Friday, July 6, 2012

“One who has hope lives differently.”

“We are not some casual and meaningless product of evolution. Each of us is the result of a thought of God.”  - Pope Benedict XVI

(Gospel Text: Matthew 9:9-13)
As Jesus passed by,
he saw a man named Matthew sitting at the customs post.
He said to him, "Follow me."
And he got up and followed him.
While he was at table in his house,
many tax collectors and sinners came
and sat with Jesus and his disciples.
The Pharisees saw this and said to his disciples,
"Why does your teacher eat with tax collectors and sinners?"
He heard this and said,
"Those who are well do not need a physician, but the sick do.
Go and learn the meaning of the words,
I desire mercy, not sacrifice.
I did not come to call the righteous but sinners."

When Jesus went to Matthew's for dinner, the people with whom He ate with were not reformed sinners looking for holiness. They were still known as sinners committed to a sinful lifestyle (Mt 9:10). These people were sinners who wanted to meet Matthew's new Friend, Jesus. Thus, Jesus' reputation probably took a nose-dive with the faithful.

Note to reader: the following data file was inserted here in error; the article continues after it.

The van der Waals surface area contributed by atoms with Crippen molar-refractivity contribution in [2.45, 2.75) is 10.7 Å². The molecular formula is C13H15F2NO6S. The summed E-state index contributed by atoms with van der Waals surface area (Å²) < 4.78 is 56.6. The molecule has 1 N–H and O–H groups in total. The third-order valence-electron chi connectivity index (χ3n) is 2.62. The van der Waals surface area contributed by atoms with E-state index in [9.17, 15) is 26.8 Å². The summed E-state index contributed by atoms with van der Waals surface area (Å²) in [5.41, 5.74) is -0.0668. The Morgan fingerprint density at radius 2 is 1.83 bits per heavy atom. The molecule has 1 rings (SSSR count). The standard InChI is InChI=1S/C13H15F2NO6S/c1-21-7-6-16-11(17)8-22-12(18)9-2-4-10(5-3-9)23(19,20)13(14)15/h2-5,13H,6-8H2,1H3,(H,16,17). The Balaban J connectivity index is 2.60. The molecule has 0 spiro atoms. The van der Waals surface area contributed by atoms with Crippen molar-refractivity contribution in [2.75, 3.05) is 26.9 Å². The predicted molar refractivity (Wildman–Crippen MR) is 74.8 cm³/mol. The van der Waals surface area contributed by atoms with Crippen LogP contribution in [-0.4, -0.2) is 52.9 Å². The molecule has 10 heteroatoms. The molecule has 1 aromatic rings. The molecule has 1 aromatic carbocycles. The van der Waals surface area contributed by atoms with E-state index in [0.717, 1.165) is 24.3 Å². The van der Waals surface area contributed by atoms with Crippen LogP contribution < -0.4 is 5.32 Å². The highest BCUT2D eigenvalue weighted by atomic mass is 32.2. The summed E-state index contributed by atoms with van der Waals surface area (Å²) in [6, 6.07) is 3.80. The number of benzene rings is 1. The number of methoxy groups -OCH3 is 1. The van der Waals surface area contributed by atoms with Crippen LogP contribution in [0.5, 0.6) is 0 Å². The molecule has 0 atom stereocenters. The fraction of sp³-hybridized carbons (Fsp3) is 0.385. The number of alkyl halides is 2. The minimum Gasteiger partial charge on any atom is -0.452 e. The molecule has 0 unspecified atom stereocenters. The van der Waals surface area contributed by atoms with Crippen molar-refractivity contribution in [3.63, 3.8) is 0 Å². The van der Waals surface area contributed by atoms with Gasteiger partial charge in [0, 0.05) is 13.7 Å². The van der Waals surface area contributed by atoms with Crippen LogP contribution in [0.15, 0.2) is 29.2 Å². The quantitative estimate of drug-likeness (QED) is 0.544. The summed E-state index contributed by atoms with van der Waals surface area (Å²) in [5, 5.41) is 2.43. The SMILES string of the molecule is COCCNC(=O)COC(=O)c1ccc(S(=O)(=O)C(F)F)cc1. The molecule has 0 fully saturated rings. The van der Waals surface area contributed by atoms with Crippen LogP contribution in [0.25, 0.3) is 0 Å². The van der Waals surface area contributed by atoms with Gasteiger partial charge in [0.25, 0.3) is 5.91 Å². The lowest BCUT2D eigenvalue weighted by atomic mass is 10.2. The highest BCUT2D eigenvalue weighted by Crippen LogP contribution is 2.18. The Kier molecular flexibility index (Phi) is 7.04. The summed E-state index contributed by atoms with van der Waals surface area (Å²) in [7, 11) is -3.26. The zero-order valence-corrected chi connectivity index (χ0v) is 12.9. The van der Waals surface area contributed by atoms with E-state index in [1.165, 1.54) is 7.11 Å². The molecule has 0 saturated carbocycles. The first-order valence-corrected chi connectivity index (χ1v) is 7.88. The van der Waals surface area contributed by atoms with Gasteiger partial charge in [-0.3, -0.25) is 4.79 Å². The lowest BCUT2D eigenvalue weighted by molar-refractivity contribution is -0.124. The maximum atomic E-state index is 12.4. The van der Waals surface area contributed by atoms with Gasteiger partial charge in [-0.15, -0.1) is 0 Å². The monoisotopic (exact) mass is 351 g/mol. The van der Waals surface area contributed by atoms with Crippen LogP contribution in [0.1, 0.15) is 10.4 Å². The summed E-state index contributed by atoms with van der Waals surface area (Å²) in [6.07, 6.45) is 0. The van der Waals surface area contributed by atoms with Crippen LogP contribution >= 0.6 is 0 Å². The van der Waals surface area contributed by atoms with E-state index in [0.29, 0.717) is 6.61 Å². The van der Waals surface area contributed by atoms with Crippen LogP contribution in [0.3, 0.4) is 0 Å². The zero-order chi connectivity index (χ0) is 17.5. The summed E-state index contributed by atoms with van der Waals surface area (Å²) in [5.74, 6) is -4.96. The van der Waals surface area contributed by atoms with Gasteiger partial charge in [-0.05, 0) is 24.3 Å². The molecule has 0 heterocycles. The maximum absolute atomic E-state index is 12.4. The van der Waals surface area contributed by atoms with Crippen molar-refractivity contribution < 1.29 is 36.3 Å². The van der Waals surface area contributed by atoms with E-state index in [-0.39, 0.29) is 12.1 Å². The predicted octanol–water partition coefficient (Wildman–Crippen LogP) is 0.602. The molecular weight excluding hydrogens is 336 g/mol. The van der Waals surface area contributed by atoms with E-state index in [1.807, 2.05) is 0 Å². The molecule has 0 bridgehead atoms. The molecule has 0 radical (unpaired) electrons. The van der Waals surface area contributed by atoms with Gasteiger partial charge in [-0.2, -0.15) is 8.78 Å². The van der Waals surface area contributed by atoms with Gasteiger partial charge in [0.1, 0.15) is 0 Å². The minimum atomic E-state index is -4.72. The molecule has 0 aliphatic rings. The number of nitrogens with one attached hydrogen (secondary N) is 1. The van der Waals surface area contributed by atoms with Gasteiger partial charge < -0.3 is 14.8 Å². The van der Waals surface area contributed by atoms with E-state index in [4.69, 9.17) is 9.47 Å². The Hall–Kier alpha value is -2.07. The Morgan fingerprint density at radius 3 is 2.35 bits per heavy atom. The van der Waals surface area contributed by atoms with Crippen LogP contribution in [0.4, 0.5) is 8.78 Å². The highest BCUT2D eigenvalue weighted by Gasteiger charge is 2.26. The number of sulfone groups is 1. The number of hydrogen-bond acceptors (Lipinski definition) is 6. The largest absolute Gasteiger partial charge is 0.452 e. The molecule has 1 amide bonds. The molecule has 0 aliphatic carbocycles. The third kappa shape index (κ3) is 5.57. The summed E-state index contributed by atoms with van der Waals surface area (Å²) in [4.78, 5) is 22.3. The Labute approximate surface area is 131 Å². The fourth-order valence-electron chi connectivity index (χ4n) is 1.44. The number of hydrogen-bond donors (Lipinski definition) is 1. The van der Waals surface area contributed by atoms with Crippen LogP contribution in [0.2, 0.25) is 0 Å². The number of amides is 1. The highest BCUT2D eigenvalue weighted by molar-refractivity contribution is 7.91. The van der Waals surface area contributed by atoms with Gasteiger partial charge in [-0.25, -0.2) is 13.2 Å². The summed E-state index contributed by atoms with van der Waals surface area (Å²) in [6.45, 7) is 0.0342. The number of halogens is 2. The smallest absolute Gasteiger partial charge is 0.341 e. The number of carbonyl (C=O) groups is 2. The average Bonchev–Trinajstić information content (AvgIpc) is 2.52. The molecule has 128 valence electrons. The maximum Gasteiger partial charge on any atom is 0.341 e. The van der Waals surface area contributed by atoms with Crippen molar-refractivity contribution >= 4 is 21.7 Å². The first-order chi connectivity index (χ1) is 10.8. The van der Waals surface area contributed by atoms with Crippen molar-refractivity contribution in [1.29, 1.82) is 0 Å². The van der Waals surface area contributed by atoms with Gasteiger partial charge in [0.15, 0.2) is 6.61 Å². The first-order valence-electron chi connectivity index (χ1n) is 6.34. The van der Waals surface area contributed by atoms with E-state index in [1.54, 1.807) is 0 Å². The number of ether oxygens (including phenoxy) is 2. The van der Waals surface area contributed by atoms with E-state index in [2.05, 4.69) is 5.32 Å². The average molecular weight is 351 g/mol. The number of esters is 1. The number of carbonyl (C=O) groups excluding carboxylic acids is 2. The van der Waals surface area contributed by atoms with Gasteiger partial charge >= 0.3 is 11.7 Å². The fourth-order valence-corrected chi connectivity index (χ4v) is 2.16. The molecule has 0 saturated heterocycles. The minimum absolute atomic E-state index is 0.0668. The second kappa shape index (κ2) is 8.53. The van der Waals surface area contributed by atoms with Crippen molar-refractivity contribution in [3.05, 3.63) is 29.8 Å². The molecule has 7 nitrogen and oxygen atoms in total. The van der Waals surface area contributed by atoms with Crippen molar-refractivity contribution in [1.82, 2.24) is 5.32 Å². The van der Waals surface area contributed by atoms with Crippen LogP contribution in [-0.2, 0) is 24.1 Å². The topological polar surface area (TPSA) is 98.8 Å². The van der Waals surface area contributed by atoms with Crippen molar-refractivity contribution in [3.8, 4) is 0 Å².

Churchgoers can give lip-service to conversion, but a lot of people would resent suddenly having a bunch of sinners in the next pew. Would the church potluck lose its regulars if a group of alcoholics and prostitutes began coming on a regular basis? Would those regulars turn against you if you were the person inviting “those people”  to new life in Christ?

As disciples of Jesus, we place a higher priority on reconciliation than on our own reputation. Conversion comes first. If gaining conversions creates conversations that harm us, then so be it.

If you take some time to reflect upon the history of Christianity, it has never been popular to follow Christ. To be His disciple means becoming a fool in the eyes of the world (1 Cor 4:10). We are afraid and hesitate to follow the Lord because we are not secure in His love. If we truly knew deep down that God loves each one of us personally and intimately, like no one else ever could or will, we wouldn't worry about playing the fool.

Jesus Himself said in the scripture: "Woe to you when all speak well of you" (Lk 6:26). Therefore, it can be a good thing for us when people speak against us for following Christ.

Don’t be afraid!

No comments:

Post a Comment